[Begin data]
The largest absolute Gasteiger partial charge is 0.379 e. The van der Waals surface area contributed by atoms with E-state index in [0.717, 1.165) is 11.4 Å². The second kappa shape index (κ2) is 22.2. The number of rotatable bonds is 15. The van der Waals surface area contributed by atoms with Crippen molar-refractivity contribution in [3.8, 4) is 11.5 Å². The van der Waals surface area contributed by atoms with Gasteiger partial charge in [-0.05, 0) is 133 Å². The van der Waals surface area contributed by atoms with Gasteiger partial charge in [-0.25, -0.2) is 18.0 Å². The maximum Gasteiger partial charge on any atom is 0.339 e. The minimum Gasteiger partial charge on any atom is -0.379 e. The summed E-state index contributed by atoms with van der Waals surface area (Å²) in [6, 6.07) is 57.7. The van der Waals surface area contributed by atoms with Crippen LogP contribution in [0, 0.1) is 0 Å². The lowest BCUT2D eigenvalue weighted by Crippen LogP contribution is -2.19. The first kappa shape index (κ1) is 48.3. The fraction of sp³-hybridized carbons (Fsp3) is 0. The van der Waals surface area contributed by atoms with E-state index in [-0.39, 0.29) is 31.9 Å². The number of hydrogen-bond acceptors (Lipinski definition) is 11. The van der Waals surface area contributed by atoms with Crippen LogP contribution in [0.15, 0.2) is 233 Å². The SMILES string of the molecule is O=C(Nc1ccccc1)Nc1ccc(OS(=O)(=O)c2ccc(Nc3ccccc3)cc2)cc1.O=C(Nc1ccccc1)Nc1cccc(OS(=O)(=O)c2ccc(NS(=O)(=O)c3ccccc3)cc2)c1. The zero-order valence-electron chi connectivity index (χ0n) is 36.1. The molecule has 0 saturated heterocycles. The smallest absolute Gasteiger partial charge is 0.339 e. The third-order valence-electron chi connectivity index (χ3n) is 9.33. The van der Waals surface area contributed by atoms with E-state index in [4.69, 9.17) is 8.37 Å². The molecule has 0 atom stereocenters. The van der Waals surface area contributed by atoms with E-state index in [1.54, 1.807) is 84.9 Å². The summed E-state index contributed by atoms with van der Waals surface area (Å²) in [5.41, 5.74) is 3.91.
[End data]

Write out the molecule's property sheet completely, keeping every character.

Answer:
The largest absolute Gasteiger partial charge is 0.379 e. The van der Waals surface area contributed by atoms with E-state index in [0.717, 1.165) is 11.4 Å². The second kappa shape index (κ2) is 22.2. The number of rotatable bonds is 15. The van der Waals surface area contributed by atoms with Crippen molar-refractivity contribution in [3.8, 4) is 11.5 Å². The van der Waals surface area contributed by atoms with Gasteiger partial charge in [-0.05, 0) is 133 Å². The van der Waals surface area contributed by atoms with Gasteiger partial charge in [-0.25, -0.2) is 18.0 Å². The maximum Gasteiger partial charge on any atom is 0.339 e. The minimum Gasteiger partial charge on any atom is -0.379 e. The summed E-state index contributed by atoms with van der Waals surface area (Å²) in [6, 6.07) is 57.7. The van der Waals surface area contributed by atoms with Crippen LogP contribution in [0, 0.1) is 0 Å². The lowest BCUT2D eigenvalue weighted by Crippen LogP contribution is -2.19. The first kappa shape index (κ1) is 48.3. The fraction of sp³-hybridized carbons (Fsp3) is 0. The van der Waals surface area contributed by atoms with E-state index in [-0.39, 0.29) is 31.9 Å². The number of hydrogen-bond acceptors (Lipinski definition) is 11. The van der Waals surface area contributed by atoms with Crippen LogP contribution in [0.15, 0.2) is 233 Å². The SMILES string of the molecule is O=C(Nc1ccccc1)Nc1ccc(OS(=O)(=O)c2ccc(Nc3ccccc3)cc2)cc1.O=C(Nc1ccccc1)Nc1cccc(OS(=O)(=O)c2ccc(NS(=O)(=O)c3ccccc3)cc2)c1. The zero-order valence-electron chi connectivity index (χ0n) is 36.1. The molecule has 0 saturated heterocycles. The smallest absolute Gasteiger partial charge is 0.339 e. The third-order valence-electron chi connectivity index (χ3n) is 9.33. The van der Waals surface area contributed by atoms with E-state index in [4.69, 9.17) is 8.37 Å². The molecule has 0 atom stereocenters. The van der Waals surface area contributed by atoms with E-state index in [1.54, 1.807) is 84.9 Å². The summed E-state index contributed by atoms with van der Waals surface area (Å²) in [5.41, 5.74) is 3.91.